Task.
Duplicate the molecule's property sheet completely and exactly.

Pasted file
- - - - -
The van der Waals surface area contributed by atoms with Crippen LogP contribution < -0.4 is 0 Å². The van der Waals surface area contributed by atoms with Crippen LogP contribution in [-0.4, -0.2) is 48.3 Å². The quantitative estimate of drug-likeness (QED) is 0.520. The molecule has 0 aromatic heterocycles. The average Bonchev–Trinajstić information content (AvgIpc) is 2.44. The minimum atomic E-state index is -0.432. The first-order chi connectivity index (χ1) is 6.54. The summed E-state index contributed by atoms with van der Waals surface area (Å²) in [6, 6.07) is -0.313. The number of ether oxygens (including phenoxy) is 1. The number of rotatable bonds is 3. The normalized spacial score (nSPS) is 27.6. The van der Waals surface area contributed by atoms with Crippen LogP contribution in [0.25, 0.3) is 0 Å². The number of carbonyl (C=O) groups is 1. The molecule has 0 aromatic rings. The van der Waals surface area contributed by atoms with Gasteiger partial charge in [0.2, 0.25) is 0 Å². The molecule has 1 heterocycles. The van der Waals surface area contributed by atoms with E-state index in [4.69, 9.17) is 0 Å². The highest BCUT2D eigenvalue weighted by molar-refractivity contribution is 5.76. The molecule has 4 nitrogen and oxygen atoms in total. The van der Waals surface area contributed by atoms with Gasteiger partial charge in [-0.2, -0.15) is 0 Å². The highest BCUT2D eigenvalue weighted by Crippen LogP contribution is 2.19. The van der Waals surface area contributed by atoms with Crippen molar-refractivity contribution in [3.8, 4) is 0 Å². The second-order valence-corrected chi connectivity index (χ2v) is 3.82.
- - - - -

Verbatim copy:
The van der Waals surface area contributed by atoms with Crippen LogP contribution < -0.4 is 0 Å². The van der Waals surface area contributed by atoms with Crippen LogP contribution in [-0.4, -0.2) is 48.3 Å². The quantitative estimate of drug-likeness (QED) is 0.520. The molecule has 0 aromatic heterocycles. The average Bonchev–Trinajstić information content (AvgIpc) is 2.44. The minimum atomic E-state index is -0.432. The first-order chi connectivity index (χ1) is 6.54. The summed E-state index contributed by atoms with van der Waals surface area (Å²) in [6, 6.07) is -0.313. The number of ether oxygens (including phenoxy) is 1. The number of rotatable bonds is 3. The normalized spacial score (nSPS) is 27.6. The van der Waals surface area contributed by atoms with Crippen LogP contribution in [0.25, 0.3) is 0 Å². The number of carbonyl (C=O) groups is 1. The molecule has 0 aromatic rings. The van der Waals surface area contributed by atoms with Gasteiger partial charge in [0.2, 0.25) is 0 Å². The molecule has 1 heterocycles. The van der Waals surface area contributed by atoms with E-state index in [4.69, 9.17) is 0 Å². The highest BCUT2D eigenvalue weighted by molar-refractivity contribution is 5.76. The molecule has 4 nitrogen and oxygen atoms in total. The van der Waals surface area contributed by atoms with Gasteiger partial charge in [-0.2, -0.15) is 0 Å². The highest BCUT2D eigenvalue weighted by Crippen LogP contribution is 2.19. The van der Waals surface area contributed by atoms with Crippen molar-refractivity contribution in [3.8, 4) is 0 Å². The second-order valence-corrected chi connectivity index (χ2v) is 3.82.